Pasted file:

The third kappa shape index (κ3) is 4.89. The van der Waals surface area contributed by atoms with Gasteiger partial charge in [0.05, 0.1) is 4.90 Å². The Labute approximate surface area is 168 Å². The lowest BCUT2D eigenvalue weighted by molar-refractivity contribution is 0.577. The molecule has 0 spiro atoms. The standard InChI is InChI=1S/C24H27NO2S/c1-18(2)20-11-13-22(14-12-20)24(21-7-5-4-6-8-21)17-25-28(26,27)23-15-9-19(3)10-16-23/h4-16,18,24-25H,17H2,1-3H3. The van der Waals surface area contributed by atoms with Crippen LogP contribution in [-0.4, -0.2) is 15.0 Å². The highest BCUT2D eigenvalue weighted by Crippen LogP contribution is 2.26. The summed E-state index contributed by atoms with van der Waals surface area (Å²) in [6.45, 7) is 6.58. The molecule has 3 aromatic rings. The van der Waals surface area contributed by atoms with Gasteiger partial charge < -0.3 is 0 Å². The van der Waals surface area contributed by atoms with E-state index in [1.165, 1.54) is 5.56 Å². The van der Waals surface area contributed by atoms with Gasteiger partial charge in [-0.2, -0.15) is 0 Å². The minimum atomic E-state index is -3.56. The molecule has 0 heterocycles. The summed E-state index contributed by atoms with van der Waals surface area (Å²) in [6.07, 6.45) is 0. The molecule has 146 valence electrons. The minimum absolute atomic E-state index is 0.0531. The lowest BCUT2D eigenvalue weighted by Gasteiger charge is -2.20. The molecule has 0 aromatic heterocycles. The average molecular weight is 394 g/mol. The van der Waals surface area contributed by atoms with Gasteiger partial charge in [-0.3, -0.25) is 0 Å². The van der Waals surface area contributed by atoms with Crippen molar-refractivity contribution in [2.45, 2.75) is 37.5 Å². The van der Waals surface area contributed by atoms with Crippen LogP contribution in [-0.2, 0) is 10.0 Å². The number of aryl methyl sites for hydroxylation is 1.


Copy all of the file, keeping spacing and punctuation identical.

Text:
The third kappa shape index (κ3) is 4.89. The van der Waals surface area contributed by atoms with Gasteiger partial charge in [0.05, 0.1) is 4.90 Å². The Labute approximate surface area is 168 Å². The lowest BCUT2D eigenvalue weighted by molar-refractivity contribution is 0.577. The molecule has 0 spiro atoms. The standard InChI is InChI=1S/C24H27NO2S/c1-18(2)20-11-13-22(14-12-20)24(21-7-5-4-6-8-21)17-25-28(26,27)23-15-9-19(3)10-16-23/h4-16,18,24-25H,17H2,1-3H3. The van der Waals surface area contributed by atoms with Crippen LogP contribution in [-0.4, -0.2) is 15.0 Å². The highest BCUT2D eigenvalue weighted by Crippen LogP contribution is 2.26. The summed E-state index contributed by atoms with van der Waals surface area (Å²) in [6.45, 7) is 6.58. The molecule has 3 aromatic rings. The van der Waals surface area contributed by atoms with Gasteiger partial charge < -0.3 is 0 Å². The van der Waals surface area contributed by atoms with E-state index in [1.165, 1.54) is 5.56 Å². The van der Waals surface area contributed by atoms with Gasteiger partial charge in [-0.2, -0.15) is 0 Å². The minimum atomic E-state index is -3.56. The molecule has 0 heterocycles. The summed E-state index contributed by atoms with van der Waals surface area (Å²) in [6.07, 6.45) is 0. The molecule has 146 valence electrons. The minimum absolute atomic E-state index is 0.0531. The lowest BCUT2D eigenvalue weighted by Gasteiger charge is -2.20. The molecule has 0 aromatic heterocycles. The average molecular weight is 394 g/mol. The van der Waals surface area contributed by atoms with Gasteiger partial charge in [-0.3, -0.25) is 0 Å². The van der Waals surface area contributed by atoms with Crippen molar-refractivity contribution in [2.45, 2.75) is 37.5 Å². The van der Waals surface area contributed by atoms with Crippen LogP contribution in [-0.2, 0) is 10.0 Å². The number of aryl methyl sites for hydroxylation is 1.